Query: NC_004631:4494000 Salmonella enterica subsp. enterica serovar Typhi Ty2, complete Lineage: Salmonella enterica; Salmonella; Enterobacteriaceae; Enterobacteriales; Proteobacteria; Bacteria General Information: This pathogenic strain of Salmonella typhi was isolated in the early 1970s. It contains no multidrug resistance plasmids and has been used for vaccine development. This serovar is a human-specific organism that causes the life-threatening illness Typhoid fever which is acquired by coming into contact with contaminated food or water. Annually, 17 million people are infected, with 600,000 fatalities, mostly in developing countries. It contains multiple fimbrial operons that may be used to create extracellular appendages for attachment and entry into host intestinal epithelial cells. Causes enteric infections. This group of Enterobactericiae have pathogenic characteristics and are one of the most common causes of enteric infections (food poisoning) worldwide. They were named after the scientist Dr. Daniel Salmon who isolated the first organism, Salmonella choleraesuis, from the intestine of a pig. The presence of several pathogenicity islands (PAIs) that encode various virulence factors allows Salmonella spp. to colonize and infect host organisms. There are two important PAIs, Salmonella pathogenicity island 1 and 2 (SPI-1 and SPI-2) that encode two different type III secretion systems for the delivery of effector molecules into the host cell that result in internalization of the bacteria which then leads to systemic spread.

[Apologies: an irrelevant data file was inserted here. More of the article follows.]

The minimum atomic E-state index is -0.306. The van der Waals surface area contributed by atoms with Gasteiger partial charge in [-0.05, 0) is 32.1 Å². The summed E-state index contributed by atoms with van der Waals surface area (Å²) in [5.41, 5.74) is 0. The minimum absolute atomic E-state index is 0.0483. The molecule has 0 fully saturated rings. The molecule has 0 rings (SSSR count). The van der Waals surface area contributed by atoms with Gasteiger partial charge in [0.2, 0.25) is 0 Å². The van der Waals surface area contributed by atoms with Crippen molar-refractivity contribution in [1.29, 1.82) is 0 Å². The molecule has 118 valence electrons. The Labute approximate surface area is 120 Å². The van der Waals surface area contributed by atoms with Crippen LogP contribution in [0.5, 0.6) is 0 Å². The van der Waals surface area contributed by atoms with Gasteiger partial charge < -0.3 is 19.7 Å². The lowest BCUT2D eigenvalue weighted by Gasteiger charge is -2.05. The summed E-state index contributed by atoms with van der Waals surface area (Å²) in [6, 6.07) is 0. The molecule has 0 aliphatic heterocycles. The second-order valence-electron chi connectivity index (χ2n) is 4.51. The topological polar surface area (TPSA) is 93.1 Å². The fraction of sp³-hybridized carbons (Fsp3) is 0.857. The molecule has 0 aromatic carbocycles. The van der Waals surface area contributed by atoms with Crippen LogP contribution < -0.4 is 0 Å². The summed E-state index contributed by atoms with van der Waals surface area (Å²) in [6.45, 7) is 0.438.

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General Information: Pseudomonas aeruginosa LESB58 is a member of the Liverpool epidemic strains (LES) first isolated at the Liverpool Cystic Fibrosis (CF) clinic center. These isolates are highly virulent and readily transfered between CF patients and to non-CF individuals. Bacteria belonging to the Pseudomonas group are common inhabitants of soil and water and can also be found on the surfaces of plants and animals. Pseudomonas bacteria are found in nature in a biofilm or in planktonic form. Pseudomonas bacteria are renowned for their metabolic versatility as they can grow under a variety of growth conditions and do not need any organic growth factors. This organism is an opportunistic human pathogen. While it rarely infects healthy individuals, immunocompromised patients, like burn victims, AIDS-, cancer- or cystic fibrosis-patients are at increased risk for infection with this environmentally versatile bacteria. It is an important soil bacterium with a complex metabolism capable of degrading polycyclic aromatic hydrocarbons, and producing interesting, biologically active secondary metabolites including quinolones, rhamnolipids, lectins, hydrogen cyanide, and phenazines. Production of these products is likely controlled by complex regulatory networks making Pseudomonas aeruginosa adaptable both to free-living and pathogenic lifestyles. The bacterium is naturally resistant to many antibiotics and disinfectants, which makes it a difficult pathogen to treat.